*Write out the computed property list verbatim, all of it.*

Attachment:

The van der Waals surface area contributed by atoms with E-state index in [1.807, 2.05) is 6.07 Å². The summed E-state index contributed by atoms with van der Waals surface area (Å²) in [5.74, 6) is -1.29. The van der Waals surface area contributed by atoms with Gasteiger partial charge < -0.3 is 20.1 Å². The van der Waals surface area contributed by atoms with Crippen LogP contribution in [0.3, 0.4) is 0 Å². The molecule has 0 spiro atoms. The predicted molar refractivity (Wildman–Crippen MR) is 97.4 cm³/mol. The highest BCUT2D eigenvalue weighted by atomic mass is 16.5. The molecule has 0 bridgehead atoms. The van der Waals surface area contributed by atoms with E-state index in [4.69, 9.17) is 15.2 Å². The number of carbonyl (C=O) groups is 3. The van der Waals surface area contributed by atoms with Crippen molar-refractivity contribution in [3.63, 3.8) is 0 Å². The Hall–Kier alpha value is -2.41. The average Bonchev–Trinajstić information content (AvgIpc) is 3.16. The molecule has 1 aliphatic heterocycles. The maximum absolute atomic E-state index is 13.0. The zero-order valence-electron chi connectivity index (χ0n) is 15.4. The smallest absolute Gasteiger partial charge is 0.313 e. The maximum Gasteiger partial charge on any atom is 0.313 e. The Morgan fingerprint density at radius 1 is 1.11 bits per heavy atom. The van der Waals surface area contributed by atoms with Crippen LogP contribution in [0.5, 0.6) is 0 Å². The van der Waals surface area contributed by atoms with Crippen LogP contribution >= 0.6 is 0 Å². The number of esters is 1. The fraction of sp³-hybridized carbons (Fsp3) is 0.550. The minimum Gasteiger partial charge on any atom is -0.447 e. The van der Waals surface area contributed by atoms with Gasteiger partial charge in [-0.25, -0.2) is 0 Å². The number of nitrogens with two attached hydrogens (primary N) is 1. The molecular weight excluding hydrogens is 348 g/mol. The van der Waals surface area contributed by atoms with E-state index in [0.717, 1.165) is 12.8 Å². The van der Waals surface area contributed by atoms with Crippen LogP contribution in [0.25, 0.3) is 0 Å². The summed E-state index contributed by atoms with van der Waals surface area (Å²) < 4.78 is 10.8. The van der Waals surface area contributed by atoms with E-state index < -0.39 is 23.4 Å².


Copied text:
The van der Waals surface area contributed by atoms with E-state index in [1.807, 2.05) is 6.07 Å². The summed E-state index contributed by atoms with van der Waals surface area (Å²) in [5.74, 6) is -1.29. The van der Waals surface area contributed by atoms with Gasteiger partial charge < -0.3 is 20.1 Å². The van der Waals surface area contributed by atoms with Crippen LogP contribution in [0.3, 0.4) is 0 Å². The molecule has 0 spiro atoms. The predicted molar refractivity (Wildman–Crippen MR) is 97.4 cm³/mol. The highest BCUT2D eigenvalue weighted by atomic mass is 16.5. The molecule has 0 bridgehead atoms. The van der Waals surface area contributed by atoms with E-state index in [4.69, 9.17) is 15.2 Å². The number of carbonyl (C=O) groups is 3. The van der Waals surface area contributed by atoms with Crippen molar-refractivity contribution in [3.63, 3.8) is 0 Å². The Hall–Kier alpha value is -2.41. The average Bonchev–Trinajstić information content (AvgIpc) is 3.16. The molecule has 1 aliphatic heterocycles. The maximum absolute atomic E-state index is 13.0. The zero-order valence-electron chi connectivity index (χ0n) is 15.4. The smallest absolute Gasteiger partial charge is 0.313 e. The maximum Gasteiger partial charge on any atom is 0.313 e. The Morgan fingerprint density at radius 1 is 1.11 bits per heavy atom. The van der Waals surface area contributed by atoms with Crippen LogP contribution in [0.5, 0.6) is 0 Å². The van der Waals surface area contributed by atoms with Crippen LogP contribution >= 0.6 is 0 Å². The number of esters is 1. The fraction of sp³-hybridized carbons (Fsp3) is 0.550. The minimum Gasteiger partial charge on any atom is -0.447 e. The van der Waals surface area contributed by atoms with Gasteiger partial charge in [-0.25, -0.2) is 0 Å². The number of nitrogens with two attached hydrogens (primary N) is 1. The molecular weight excluding hydrogens is 348 g/mol. The van der Waals surface area contributed by atoms with E-state index in [0.717, 1.165) is 12.8 Å². The van der Waals surface area contributed by atoms with Crippen LogP contribution in [0.25, 0.3) is 0 Å². The summed E-state index contributed by atoms with van der Waals surface area (Å²) < 4.78 is 10.8. The van der Waals surface area contributed by atoms with E-state index < -0.39 is 23.4 Å².